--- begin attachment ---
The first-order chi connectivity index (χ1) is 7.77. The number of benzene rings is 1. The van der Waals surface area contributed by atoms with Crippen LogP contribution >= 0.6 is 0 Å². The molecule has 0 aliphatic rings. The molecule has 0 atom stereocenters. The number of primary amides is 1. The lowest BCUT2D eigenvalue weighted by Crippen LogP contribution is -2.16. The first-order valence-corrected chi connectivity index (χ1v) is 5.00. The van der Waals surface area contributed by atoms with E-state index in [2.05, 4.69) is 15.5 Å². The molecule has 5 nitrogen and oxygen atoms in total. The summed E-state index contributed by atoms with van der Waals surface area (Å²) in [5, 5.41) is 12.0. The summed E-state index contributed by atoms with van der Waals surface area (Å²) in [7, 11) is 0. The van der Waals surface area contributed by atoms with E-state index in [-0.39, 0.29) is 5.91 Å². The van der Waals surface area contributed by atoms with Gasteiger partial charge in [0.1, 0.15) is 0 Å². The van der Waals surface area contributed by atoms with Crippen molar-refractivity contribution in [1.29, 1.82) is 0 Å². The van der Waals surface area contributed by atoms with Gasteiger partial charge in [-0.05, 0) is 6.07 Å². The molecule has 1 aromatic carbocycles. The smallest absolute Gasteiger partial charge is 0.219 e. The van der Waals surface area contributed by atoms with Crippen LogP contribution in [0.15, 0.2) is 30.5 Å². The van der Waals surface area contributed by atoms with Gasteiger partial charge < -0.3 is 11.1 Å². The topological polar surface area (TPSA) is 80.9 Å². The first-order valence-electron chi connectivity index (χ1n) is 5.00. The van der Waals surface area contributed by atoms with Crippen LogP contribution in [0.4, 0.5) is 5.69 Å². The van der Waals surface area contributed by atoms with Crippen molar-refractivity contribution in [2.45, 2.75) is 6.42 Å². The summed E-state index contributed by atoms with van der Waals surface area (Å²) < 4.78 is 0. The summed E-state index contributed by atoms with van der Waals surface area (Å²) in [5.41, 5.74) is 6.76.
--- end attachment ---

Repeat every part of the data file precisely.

The first-order chi connectivity index (χ1) is 7.77. The number of benzene rings is 1. The van der Waals surface area contributed by atoms with Crippen LogP contribution >= 0.6 is 0 Å². The molecule has 0 aliphatic rings. The molecule has 0 atom stereocenters. The number of primary amides is 1. The lowest BCUT2D eigenvalue weighted by Crippen LogP contribution is -2.16. The first-order valence-corrected chi connectivity index (χ1v) is 5.00. The van der Waals surface area contributed by atoms with E-state index in [2.05, 4.69) is 15.5 Å². The molecule has 5 nitrogen and oxygen atoms in total. The summed E-state index contributed by atoms with van der Waals surface area (Å²) in [5, 5.41) is 12.0. The summed E-state index contributed by atoms with van der Waals surface area (Å²) in [7, 11) is 0. The van der Waals surface area contributed by atoms with E-state index in [-0.39, 0.29) is 5.91 Å². The van der Waals surface area contributed by atoms with Gasteiger partial charge in [0.1, 0.15) is 0 Å². The van der Waals surface area contributed by atoms with Crippen molar-refractivity contribution in [1.29, 1.82) is 0 Å². The van der Waals surface area contributed by atoms with Gasteiger partial charge in [-0.05, 0) is 6.07 Å². The molecule has 1 aromatic carbocycles. The smallest absolute Gasteiger partial charge is 0.219 e. The van der Waals surface area contributed by atoms with Crippen LogP contribution in [0.15, 0.2) is 30.5 Å². The van der Waals surface area contributed by atoms with Gasteiger partial charge < -0.3 is 11.1 Å². The topological polar surface area (TPSA) is 80.9 Å². The first-order valence-electron chi connectivity index (χ1n) is 5.00. The van der Waals surface area contributed by atoms with Crippen LogP contribution in [0.4, 0.5) is 5.69 Å². The van der Waals surface area contributed by atoms with Crippen molar-refractivity contribution in [2.45, 2.75) is 6.42 Å². The summed E-state index contributed by atoms with van der Waals surface area (Å²) < 4.78 is 0. The summed E-state index contributed by atoms with van der Waals surface area (Å²) in [5.41, 5.74) is 6.76.